By John Rieping | Published 28 Dec. 2013 in The Madera Tribune | All rights reserved
"I will kiss you!" / cried a little bird to the Sun up above / Her little heart light with love
"Come," laughed the Sun, / "and we shall be wed!"
But, though she flapped, / Sky would not bear her / Her wings grew so heavy! / Soon down to the mud sank she
"I am too weak to fly up so high," / the muddy bird cried, / and how deeply she did sigh
Sun beamed and laughed, / "Then I will come down!"
And He did.
And no, my greeting is not late -- at least for me. For centuries, many Christians have celebrated Christmas not as a single day nor as a season that ends Dec. 25. The traditional carol "The 12 Days of Christmas" and even the title of William Shakespeare's play "Twelfth Night" continue to remind us of this.
While the calendar of the Catholic Church will observe the Christmas season through Jan. 12 this year, the traditional "12 days" extends from the evening before Christmas to the holiday of Epiphany, which customarily falls on Jan. 6. Epiphany looks to the visit of the magi to the newborn Jesus, described in Christian scripture and seen by believers as the first revelation of the Jewish messiah to non-Jews.
In many nations, such as Mexico, gifts used to be exchanged for centuries on Epiphany, not Christmas. But the U.S. tradition, which in the 20th century was exported globally together with the myth of Santa Claus, changed that for many.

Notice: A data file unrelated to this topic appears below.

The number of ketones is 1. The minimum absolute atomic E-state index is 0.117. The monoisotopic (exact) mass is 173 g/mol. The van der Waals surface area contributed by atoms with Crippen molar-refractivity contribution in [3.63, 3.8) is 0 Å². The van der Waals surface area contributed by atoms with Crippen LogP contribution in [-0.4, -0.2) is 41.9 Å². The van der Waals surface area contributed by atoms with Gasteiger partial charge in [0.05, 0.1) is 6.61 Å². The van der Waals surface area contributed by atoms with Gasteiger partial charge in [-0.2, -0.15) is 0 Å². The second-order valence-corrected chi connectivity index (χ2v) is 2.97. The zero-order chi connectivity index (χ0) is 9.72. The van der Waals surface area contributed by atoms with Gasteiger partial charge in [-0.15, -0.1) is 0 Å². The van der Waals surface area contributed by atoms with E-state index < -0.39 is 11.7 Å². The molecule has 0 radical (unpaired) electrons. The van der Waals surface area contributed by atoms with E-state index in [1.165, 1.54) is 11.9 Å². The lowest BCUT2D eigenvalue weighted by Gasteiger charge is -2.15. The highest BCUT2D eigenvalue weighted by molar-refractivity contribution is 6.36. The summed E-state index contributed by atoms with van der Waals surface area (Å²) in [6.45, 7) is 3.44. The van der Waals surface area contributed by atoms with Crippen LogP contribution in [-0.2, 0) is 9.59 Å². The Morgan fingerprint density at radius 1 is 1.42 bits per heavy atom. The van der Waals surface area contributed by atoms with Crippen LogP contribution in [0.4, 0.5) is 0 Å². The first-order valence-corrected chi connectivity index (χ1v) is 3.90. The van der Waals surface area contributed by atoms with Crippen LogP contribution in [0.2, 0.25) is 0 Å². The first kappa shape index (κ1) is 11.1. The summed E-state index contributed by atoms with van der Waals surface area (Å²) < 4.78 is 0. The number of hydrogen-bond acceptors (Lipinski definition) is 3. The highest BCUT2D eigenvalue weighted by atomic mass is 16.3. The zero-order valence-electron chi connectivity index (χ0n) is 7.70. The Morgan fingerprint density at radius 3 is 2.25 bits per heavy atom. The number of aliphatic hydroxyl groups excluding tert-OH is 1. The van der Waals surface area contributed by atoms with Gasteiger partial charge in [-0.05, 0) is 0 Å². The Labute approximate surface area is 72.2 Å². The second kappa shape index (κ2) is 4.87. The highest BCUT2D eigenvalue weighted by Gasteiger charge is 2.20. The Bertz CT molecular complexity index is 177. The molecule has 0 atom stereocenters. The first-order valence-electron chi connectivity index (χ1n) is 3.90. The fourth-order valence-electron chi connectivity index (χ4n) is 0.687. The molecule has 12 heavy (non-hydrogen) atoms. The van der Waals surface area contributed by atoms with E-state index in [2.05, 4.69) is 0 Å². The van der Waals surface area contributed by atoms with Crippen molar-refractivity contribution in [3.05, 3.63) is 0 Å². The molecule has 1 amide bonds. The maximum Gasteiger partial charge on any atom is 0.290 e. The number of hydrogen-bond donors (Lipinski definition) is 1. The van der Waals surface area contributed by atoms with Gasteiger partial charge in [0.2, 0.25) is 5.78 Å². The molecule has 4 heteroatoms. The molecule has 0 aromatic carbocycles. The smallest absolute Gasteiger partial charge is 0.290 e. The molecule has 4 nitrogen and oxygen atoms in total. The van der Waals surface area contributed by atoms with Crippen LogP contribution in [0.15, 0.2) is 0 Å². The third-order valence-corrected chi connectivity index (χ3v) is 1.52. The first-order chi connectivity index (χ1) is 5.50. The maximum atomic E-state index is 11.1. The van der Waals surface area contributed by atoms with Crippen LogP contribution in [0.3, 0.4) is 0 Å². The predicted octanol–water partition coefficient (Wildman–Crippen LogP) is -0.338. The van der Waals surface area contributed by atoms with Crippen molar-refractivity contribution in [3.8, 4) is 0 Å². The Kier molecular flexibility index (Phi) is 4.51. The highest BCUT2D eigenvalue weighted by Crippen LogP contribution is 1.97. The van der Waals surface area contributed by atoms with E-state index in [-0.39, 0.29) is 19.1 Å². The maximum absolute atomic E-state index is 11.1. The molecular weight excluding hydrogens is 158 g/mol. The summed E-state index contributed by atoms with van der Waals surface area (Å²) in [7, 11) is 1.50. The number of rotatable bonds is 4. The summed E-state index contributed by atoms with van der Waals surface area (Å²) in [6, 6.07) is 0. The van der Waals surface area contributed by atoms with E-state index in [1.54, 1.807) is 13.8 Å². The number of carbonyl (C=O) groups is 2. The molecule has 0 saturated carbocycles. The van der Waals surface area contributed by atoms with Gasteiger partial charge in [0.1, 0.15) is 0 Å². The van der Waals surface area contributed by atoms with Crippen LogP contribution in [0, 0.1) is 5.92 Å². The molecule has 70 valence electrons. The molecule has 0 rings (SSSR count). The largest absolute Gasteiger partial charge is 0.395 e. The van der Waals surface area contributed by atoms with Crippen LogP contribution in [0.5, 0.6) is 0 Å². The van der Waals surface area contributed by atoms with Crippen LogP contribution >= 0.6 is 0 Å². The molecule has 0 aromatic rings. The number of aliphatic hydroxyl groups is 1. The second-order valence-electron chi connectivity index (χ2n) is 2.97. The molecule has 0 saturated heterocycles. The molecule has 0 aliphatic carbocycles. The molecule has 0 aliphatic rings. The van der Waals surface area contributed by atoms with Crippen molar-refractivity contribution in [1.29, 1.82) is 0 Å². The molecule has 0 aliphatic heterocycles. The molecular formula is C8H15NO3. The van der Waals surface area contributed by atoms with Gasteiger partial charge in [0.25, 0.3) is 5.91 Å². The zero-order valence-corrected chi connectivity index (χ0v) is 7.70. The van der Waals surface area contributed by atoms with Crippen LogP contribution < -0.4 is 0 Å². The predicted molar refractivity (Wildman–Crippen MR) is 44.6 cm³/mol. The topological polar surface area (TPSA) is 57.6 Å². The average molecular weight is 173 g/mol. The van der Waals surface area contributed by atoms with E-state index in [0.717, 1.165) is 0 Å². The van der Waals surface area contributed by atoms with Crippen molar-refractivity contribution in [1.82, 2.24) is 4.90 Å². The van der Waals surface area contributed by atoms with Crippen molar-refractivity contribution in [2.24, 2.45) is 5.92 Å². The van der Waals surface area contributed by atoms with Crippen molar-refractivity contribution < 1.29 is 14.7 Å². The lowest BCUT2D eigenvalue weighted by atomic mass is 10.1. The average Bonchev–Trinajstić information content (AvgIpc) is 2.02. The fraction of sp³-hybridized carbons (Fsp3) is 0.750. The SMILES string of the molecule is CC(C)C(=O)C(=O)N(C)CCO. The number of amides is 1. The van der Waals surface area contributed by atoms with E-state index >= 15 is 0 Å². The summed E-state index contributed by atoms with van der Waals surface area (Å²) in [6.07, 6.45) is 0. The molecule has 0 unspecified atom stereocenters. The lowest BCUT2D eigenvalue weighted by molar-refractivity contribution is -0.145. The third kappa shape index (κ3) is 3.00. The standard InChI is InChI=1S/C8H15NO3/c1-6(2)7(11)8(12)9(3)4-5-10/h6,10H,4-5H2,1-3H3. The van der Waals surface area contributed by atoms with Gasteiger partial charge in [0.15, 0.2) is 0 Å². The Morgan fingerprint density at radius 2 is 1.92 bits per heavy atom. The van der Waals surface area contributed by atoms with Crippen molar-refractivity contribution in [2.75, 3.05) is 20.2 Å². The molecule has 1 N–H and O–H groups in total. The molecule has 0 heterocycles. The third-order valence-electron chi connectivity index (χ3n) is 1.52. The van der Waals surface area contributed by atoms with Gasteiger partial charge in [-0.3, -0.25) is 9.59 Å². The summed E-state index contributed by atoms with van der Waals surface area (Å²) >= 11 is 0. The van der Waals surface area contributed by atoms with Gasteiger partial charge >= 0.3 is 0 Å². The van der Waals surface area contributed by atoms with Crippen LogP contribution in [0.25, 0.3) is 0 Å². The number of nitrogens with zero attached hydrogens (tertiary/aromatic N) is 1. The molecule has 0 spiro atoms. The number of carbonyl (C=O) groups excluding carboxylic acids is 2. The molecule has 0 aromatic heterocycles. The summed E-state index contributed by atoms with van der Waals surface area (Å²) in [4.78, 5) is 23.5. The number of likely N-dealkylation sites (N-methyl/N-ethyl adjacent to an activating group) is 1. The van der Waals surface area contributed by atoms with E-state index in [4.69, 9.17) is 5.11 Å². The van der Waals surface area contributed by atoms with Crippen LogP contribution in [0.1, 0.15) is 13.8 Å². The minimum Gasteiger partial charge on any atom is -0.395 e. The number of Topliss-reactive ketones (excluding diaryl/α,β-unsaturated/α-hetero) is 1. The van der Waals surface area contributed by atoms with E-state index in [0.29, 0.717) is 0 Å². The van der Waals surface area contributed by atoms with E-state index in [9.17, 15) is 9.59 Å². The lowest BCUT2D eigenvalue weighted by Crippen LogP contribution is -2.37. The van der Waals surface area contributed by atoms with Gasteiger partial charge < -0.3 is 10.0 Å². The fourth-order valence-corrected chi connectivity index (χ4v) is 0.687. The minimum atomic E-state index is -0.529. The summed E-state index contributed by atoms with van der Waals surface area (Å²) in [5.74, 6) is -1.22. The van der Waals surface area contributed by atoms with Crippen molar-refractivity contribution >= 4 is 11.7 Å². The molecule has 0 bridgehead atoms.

Catholics extend the Christmas season until the feast of the Baptism of the Lord, which commemorates that ceremonial washing of Jesus in the Jordan River by his cousin John the Baptist. For Eastern Orthodox Christians, this latter event is instead remembered on Epiphany, which is for them the primary holiday of this time of year -- not Christmas.
Regardless these times are not jolly for all, whether Christian or not.
One Madera (California) couple I know inwardly grieves the absence of their babe, who died months ago -- far too soon for Christmas. Another couple elsewhere in the U.S., cousins of a friend, has a two-month old boy, Atticus, in intensive care (to help with the medical costs, see http://goo.gl/MmogHC). Due to his precarious health, he received his baptism and confirmation Friday.
A third couple has been bereft of two grandsons, one to a drug overdose and the other to jail. Grief colors their holiday. Meanwhile a fellow columnist at this newspaper had a serious and unexpected brush with death.
Then there is the local family planning the funeral of a 15-year-old boy who died shielding his 13-year-old brother from bullets in a purposeless shooting (how that noble act calls to mind John 15:3).